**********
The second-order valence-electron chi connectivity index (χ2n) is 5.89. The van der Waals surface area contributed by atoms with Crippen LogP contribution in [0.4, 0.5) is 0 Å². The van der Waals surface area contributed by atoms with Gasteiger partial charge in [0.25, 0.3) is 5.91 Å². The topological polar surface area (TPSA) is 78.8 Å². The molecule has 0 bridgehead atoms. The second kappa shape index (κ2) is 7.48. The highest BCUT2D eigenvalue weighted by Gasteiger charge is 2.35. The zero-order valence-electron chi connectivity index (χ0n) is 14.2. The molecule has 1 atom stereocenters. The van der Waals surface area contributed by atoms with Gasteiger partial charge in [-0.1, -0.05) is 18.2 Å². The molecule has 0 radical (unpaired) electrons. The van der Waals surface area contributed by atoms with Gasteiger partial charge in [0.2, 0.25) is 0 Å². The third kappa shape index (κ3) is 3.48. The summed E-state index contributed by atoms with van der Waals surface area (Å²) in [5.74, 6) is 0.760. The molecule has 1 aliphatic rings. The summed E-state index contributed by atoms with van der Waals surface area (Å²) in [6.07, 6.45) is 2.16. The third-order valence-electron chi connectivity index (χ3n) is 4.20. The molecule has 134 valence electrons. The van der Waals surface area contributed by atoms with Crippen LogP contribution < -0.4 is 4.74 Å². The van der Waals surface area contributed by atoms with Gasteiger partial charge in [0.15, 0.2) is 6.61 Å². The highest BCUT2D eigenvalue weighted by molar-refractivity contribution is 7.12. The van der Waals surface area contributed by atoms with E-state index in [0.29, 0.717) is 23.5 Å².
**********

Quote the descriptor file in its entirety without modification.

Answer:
The second-order valence-electron chi connectivity index (χ2n) is 5.89. The van der Waals surface area contributed by atoms with Crippen LogP contribution in [0.4, 0.5) is 0 Å². The van der Waals surface area contributed by atoms with Gasteiger partial charge in [0.25, 0.3) is 5.91 Å². The topological polar surface area (TPSA) is 78.8 Å². The molecule has 0 bridgehead atoms. The second kappa shape index (κ2) is 7.48. The highest BCUT2D eigenvalue weighted by Gasteiger charge is 2.35. The zero-order valence-electron chi connectivity index (χ0n) is 14.2. The molecule has 1 atom stereocenters. The van der Waals surface area contributed by atoms with Gasteiger partial charge in [-0.1, -0.05) is 18.2 Å². The molecule has 0 radical (unpaired) electrons. The van der Waals surface area contributed by atoms with Gasteiger partial charge in [0.2, 0.25) is 0 Å². The third kappa shape index (κ3) is 3.48. The summed E-state index contributed by atoms with van der Waals surface area (Å²) in [5.74, 6) is 0.760. The molecule has 1 aliphatic rings. The summed E-state index contributed by atoms with van der Waals surface area (Å²) in [6.07, 6.45) is 2.16. The third-order valence-electron chi connectivity index (χ3n) is 4.20. The molecule has 134 valence electrons. The van der Waals surface area contributed by atoms with Crippen LogP contribution < -0.4 is 4.74 Å². The van der Waals surface area contributed by atoms with Gasteiger partial charge in [0.15, 0.2) is 6.61 Å². The highest BCUT2D eigenvalue weighted by molar-refractivity contribution is 7.12. The van der Waals surface area contributed by atoms with E-state index in [0.29, 0.717) is 23.5 Å².